As castor takes 5–8 months to come to harvest, it is grown as a main season crop. In general, application of organic manures such as compost or farmyard manure, groundnut or castor cake and inorganic fertilizers is said to be beneficial, the organic manures having beneficial residual effects over a period of 2–3 years. It has been calculated that a crop yielding 3.3 t fruit (2 t seed and 1.3 t hulls) removes 80 kg N, 8 kg P, 26.5 kg K, 8.5 kg Ca and 6 kg Mg. Castor is often grown mixed with groundnut and an application of NPK 1:2:3 to the latter crop increases the yields of both crops.

Diseases and pests

Few diseases are of economic importance. Normally, serious attacks only occur in badly-growing crops under humid conditions. The most damaging diseases that attack seedlings are various rots caused by Fusarium, Phytophthora, Rhizoctonia and Sclerotinia spp. The most common foliar disease is rust caused by Melampsora ricini which is now probably of worldwide occurrence; symptoms are the presence of uredopustules on the lower surface of the leaves. In severe cases leaves may be covered completely and dry up. Widespread leaf spot diseases of castor in Africa are caused by Xanthomonas axonopodis and Cercospora ricinella. Among the capsule diseases, those caused by Alternaria and Botrytis are the most serious ones. Alternaria ricini causes damage worldwide. Symptoms are the appearance of brown lesions on the leaves surrounded by a yellow halo. Affected capsules may suddenly wilt and turn dark brown or purple; also sunken areas may develop which gradually enlarge to cover the whole capsule. Under very humid conditions inflorescences may become covered by black sooty spore deposits. Seed treatment with a fungicide may control the disease. In later stages foliar application of carbamates or copper-based fungicides may be effective.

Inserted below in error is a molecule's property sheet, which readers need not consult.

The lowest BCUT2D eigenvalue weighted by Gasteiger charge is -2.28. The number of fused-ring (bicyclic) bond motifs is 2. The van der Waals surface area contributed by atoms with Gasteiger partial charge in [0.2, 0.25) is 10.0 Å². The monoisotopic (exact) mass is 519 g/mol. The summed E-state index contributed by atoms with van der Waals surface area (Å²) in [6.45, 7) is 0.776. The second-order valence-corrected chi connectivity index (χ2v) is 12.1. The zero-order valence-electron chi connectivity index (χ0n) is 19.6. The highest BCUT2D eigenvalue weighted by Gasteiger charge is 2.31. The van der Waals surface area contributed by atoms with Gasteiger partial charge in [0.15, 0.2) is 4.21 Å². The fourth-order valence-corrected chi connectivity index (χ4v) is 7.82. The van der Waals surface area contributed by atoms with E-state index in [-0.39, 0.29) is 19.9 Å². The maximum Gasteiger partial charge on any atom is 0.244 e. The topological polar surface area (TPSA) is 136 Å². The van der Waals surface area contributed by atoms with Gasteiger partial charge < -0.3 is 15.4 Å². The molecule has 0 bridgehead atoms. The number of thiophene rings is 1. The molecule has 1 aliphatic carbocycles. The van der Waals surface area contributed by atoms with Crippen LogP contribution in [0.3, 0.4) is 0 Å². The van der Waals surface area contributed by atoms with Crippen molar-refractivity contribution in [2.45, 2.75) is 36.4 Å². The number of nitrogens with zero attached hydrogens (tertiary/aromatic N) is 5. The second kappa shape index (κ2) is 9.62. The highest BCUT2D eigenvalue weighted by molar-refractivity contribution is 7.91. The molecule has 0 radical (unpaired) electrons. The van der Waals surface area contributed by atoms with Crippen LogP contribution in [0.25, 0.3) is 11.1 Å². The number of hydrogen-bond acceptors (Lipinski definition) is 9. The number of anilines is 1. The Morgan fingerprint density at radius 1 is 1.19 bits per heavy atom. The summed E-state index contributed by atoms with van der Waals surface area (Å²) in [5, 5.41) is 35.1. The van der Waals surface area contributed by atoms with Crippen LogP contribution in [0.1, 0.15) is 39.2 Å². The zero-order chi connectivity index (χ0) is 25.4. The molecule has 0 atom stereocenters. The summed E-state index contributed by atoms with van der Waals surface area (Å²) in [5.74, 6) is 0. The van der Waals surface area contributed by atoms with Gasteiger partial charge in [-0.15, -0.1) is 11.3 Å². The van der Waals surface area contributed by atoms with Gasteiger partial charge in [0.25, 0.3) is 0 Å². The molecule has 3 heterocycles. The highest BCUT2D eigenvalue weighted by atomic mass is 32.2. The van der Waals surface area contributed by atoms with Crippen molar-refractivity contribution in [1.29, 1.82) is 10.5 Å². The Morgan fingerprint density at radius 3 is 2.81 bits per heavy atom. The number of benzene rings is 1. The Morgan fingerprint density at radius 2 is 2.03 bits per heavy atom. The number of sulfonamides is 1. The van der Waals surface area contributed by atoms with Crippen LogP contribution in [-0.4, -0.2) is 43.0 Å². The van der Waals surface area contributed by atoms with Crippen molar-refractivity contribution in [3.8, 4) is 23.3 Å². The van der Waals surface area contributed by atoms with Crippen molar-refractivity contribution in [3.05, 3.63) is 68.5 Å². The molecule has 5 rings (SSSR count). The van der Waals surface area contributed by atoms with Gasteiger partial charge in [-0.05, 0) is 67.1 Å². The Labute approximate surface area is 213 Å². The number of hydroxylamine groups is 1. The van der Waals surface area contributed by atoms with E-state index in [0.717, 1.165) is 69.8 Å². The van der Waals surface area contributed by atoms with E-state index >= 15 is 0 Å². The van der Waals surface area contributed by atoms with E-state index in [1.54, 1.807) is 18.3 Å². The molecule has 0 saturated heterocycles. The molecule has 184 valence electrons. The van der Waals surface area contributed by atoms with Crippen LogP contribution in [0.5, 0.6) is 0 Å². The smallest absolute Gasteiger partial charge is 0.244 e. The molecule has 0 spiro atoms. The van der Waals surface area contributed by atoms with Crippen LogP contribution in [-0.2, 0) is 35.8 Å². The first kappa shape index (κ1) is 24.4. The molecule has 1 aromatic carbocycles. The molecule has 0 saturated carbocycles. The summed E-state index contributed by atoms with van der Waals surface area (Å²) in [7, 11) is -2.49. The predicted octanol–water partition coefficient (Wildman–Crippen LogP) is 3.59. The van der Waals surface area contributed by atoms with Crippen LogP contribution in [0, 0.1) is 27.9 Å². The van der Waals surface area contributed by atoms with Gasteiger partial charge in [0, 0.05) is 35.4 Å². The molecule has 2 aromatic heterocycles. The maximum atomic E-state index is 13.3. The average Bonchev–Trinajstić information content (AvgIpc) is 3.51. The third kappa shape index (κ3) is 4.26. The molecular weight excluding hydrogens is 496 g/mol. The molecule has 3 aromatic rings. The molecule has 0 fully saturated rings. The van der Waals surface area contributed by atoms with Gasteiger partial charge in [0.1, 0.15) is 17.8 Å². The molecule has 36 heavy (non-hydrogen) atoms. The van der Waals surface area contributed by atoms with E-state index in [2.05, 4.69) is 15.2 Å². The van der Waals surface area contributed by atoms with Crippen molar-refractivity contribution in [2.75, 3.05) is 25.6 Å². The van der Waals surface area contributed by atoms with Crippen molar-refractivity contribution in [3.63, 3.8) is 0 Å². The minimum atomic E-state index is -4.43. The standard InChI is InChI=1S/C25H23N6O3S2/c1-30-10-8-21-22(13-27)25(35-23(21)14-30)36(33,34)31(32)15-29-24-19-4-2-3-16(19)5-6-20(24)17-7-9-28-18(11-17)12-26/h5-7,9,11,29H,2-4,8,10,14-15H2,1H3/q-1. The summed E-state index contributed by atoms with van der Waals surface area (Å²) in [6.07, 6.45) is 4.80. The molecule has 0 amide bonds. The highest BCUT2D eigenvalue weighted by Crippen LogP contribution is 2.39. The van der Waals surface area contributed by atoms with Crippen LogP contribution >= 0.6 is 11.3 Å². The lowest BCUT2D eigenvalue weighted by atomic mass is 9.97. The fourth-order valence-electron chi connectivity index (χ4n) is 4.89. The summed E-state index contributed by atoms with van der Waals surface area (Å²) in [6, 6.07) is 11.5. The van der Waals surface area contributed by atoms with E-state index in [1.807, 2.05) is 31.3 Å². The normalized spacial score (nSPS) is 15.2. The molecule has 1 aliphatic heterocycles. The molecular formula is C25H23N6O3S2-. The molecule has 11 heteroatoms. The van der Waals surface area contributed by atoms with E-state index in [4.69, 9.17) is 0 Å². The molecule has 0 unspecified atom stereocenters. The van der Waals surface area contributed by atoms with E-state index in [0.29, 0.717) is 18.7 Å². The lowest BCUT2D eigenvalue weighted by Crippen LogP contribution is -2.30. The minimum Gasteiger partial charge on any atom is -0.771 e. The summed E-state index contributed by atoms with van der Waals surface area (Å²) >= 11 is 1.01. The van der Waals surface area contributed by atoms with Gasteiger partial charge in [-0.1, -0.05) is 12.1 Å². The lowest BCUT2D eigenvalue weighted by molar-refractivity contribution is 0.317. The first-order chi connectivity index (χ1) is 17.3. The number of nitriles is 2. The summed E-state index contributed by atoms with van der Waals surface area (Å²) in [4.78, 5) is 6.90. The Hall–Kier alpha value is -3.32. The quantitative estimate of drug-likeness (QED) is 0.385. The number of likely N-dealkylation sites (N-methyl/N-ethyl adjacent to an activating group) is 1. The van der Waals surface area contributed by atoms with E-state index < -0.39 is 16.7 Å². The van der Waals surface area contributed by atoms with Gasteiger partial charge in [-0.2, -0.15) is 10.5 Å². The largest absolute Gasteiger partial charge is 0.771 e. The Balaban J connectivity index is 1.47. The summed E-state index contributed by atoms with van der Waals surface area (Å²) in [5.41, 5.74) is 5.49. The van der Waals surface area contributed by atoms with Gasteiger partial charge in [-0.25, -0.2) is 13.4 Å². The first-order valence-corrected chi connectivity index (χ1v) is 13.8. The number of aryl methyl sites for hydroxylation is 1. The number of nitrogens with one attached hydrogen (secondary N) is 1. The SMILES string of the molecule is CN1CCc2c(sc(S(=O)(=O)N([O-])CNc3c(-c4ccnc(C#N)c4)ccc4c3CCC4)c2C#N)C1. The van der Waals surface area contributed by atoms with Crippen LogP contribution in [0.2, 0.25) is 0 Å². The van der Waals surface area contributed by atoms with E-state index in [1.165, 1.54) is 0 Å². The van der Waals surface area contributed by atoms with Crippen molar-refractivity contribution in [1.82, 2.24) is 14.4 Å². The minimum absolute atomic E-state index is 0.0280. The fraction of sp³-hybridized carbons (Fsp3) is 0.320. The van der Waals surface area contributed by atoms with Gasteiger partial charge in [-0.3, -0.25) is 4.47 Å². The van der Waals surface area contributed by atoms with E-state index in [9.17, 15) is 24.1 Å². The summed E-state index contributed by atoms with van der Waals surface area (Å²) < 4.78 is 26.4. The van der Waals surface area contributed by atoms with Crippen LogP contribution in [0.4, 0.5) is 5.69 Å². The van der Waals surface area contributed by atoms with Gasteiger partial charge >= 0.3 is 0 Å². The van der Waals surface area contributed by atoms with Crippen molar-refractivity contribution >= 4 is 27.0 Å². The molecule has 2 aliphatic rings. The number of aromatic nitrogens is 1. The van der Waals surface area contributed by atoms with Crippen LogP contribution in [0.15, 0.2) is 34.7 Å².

The African cassava mosaic bigeminivirus (ACMV) transferred by the whitefly Bemisia tabaci affects castor throughout Africa.